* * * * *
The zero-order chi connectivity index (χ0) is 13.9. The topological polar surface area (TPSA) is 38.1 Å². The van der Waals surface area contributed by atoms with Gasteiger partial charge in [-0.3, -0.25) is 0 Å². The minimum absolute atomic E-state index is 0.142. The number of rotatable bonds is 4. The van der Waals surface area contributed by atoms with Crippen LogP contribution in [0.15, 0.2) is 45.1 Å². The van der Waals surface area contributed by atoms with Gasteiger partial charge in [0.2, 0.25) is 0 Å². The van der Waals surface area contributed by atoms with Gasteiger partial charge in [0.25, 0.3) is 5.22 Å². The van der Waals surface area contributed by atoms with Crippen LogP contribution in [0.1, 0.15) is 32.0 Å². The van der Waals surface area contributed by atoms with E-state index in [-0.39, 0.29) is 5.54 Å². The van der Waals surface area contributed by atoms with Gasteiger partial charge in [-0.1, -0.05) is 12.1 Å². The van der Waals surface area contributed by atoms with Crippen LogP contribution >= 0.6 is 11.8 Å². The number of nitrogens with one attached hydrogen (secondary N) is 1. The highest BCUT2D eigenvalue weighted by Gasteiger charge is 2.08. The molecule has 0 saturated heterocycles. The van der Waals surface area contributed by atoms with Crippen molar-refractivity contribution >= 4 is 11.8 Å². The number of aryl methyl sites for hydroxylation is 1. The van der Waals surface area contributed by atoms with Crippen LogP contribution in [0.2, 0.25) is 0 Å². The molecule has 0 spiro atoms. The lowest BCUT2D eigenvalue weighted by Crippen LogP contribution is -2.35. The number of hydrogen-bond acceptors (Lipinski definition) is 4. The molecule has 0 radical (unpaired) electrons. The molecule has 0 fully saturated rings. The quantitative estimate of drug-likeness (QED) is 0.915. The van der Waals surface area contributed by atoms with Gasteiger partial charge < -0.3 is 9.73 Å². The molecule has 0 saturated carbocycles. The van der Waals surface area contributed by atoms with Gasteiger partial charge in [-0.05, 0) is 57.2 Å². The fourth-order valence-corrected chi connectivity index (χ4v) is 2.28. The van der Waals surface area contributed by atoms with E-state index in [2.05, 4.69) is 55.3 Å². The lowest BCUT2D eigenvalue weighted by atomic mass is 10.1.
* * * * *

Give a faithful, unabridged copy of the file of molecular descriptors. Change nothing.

The zero-order chi connectivity index (χ0) is 13.9. The topological polar surface area (TPSA) is 38.1 Å². The van der Waals surface area contributed by atoms with Gasteiger partial charge in [-0.3, -0.25) is 0 Å². The minimum absolute atomic E-state index is 0.142. The number of rotatable bonds is 4. The van der Waals surface area contributed by atoms with Crippen LogP contribution in [0.15, 0.2) is 45.1 Å². The van der Waals surface area contributed by atoms with Gasteiger partial charge in [0.2, 0.25) is 0 Å². The van der Waals surface area contributed by atoms with Gasteiger partial charge in [0.25, 0.3) is 5.22 Å². The van der Waals surface area contributed by atoms with Crippen LogP contribution in [0.1, 0.15) is 32.0 Å². The van der Waals surface area contributed by atoms with E-state index in [-0.39, 0.29) is 5.54 Å². The van der Waals surface area contributed by atoms with Gasteiger partial charge in [-0.1, -0.05) is 12.1 Å². The van der Waals surface area contributed by atoms with Crippen LogP contribution >= 0.6 is 11.8 Å². The number of nitrogens with one attached hydrogen (secondary N) is 1. The highest BCUT2D eigenvalue weighted by Gasteiger charge is 2.08. The molecule has 0 saturated heterocycles. The van der Waals surface area contributed by atoms with Crippen molar-refractivity contribution >= 4 is 11.8 Å². The number of aryl methyl sites for hydroxylation is 1. The van der Waals surface area contributed by atoms with Crippen LogP contribution in [0.2, 0.25) is 0 Å². The molecule has 0 spiro atoms. The lowest BCUT2D eigenvalue weighted by Crippen LogP contribution is -2.35. The number of hydrogen-bond acceptors (Lipinski definition) is 4. The molecule has 0 radical (unpaired) electrons. The molecule has 0 fully saturated rings. The quantitative estimate of drug-likeness (QED) is 0.915. The van der Waals surface area contributed by atoms with Gasteiger partial charge < -0.3 is 9.73 Å². The molecule has 0 saturated carbocycles. The van der Waals surface area contributed by atoms with Gasteiger partial charge in [-0.05, 0) is 57.2 Å². The fourth-order valence-corrected chi connectivity index (χ4v) is 2.28. The van der Waals surface area contributed by atoms with E-state index in [2.05, 4.69) is 55.3 Å². The lowest BCUT2D eigenvalue weighted by atomic mass is 10.1.